In July 2014, Navitas’s share price fell 30% when Macquarie University announced it would take its student preparation program back in house from February 2016. The announcement of Navitas’s 2016 result – incorporating the loss of Macquarie and another college, Curtin Sydney – showed the financial effect to be much more modest.
Operating profit before depreciation and amortisation (EBITDA) from its main division, University Partnerships (formerly University Programs), fell just 2% to $137m. Helped by earnings growth of 19% and 9% from its Professional and English Programs and SAE divisions respectively, the company’s total EBITDA was more or less flat (see Table 1).
Underlying net profit fell slightly, while total dividends were maintained at 19.5 cents for the year. It was a reasonable result, confirming our view from Navitas’s school of hard knocks that this is a good business.
Flat result as expected
Nine agreements signed or renewed
Growth to return in 2018
Management is forecasting 2017 EBITDA to be similar to last year’s result. The effects of the closure of the Macquarie and Curtin colleges will continue into the first half. Longer-term, we expect growth to improve as Navitas signs up more universities in North America in particular. Admittedly progress has been slow, with management lamenting that ‘decision-making is not fast’ at universities.
There are two main risks with Navitas. The first is that pushing sub-standard students through to degrees at partner universities could end up damaging its business. Maintaining and improving academic quality is something management is firmly focused on.
|Year to 30 Jun||2016||2015|| /(–)
|* 9.9 cent final dividend, 100% franked, ex date 31 Aug|
|Note: Figures are underlying results|
The second (and related) risk is that partner universities will occasionally take their programs back in house, as Macquarie did this year. But the fact that four new university agreements were signed and five renewed during the 2016 year inspires confidence that Navitas continues to generate significant value for its partner institutions. Or maybe they’re just in it for the cash.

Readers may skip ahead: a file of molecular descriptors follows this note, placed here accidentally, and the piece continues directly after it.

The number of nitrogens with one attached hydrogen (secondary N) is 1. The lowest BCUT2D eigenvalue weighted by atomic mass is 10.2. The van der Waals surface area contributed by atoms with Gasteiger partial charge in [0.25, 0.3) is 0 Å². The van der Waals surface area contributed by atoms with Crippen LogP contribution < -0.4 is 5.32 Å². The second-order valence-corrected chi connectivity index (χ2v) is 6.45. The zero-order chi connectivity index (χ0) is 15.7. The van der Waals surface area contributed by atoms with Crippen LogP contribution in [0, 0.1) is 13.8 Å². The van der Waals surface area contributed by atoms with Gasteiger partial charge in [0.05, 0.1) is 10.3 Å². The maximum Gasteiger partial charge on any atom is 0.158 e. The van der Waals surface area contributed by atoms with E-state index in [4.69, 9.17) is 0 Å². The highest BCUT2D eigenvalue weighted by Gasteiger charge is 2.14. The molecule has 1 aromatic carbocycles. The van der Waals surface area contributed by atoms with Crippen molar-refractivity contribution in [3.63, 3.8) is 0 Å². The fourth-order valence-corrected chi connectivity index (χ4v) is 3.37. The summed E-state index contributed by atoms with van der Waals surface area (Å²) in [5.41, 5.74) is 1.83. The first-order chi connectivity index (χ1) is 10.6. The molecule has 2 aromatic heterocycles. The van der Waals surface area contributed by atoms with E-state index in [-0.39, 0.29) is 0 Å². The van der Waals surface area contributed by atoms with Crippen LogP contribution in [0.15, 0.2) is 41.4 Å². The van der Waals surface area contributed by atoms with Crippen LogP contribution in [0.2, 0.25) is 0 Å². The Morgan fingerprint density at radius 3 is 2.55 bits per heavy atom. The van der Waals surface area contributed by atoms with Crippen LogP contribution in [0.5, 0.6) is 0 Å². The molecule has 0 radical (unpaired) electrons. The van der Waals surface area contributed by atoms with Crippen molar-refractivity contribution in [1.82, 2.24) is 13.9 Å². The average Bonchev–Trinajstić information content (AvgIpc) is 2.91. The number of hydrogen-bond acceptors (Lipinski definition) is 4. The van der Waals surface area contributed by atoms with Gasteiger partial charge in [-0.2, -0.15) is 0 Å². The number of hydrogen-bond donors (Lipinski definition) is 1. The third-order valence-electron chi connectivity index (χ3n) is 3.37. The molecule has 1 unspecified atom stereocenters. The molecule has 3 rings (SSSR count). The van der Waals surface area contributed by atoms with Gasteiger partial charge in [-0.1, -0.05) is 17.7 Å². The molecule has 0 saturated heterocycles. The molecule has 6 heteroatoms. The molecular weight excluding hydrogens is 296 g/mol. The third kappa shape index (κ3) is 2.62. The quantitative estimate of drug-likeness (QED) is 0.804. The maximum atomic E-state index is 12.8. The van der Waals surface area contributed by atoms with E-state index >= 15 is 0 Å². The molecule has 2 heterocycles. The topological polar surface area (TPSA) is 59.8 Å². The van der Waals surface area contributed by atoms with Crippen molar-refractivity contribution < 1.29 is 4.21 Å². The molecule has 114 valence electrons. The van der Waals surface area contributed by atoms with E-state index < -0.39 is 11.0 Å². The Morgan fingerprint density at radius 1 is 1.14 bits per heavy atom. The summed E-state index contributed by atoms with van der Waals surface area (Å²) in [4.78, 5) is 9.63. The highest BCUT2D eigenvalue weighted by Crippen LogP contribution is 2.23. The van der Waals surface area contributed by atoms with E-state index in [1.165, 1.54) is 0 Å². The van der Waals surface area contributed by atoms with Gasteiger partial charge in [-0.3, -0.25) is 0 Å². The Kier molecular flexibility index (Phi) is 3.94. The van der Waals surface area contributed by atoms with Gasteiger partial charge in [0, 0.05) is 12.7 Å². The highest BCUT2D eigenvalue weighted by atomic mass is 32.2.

We’d been concerned that long-standing partner Edith Cowan University in Perth might be planning to take its program in-house, particularly as its agreement was only renewed for six months in June. On the conference call management reassured that the extension was simply to provide time to negotiate its third joint-venture agreement. Management expects the university’s hierarchy to approve the deal next month.
Now that the relationship with Edith Cowan University is a little more secure, our confidence has increased. Unfortunately so has the share price, with the stock up 20% since Navitas’s school of hard knocks.
We said then that we were perhaps being too conservative, and that our $4.00 Buy price had an ‘upward bias’. With our confidence having improved, we’re lifting that to $5.00, and our maximum portfolio weighting to 5%. We’re on the lookout for an opportunity, but the recommendation remains HOLD.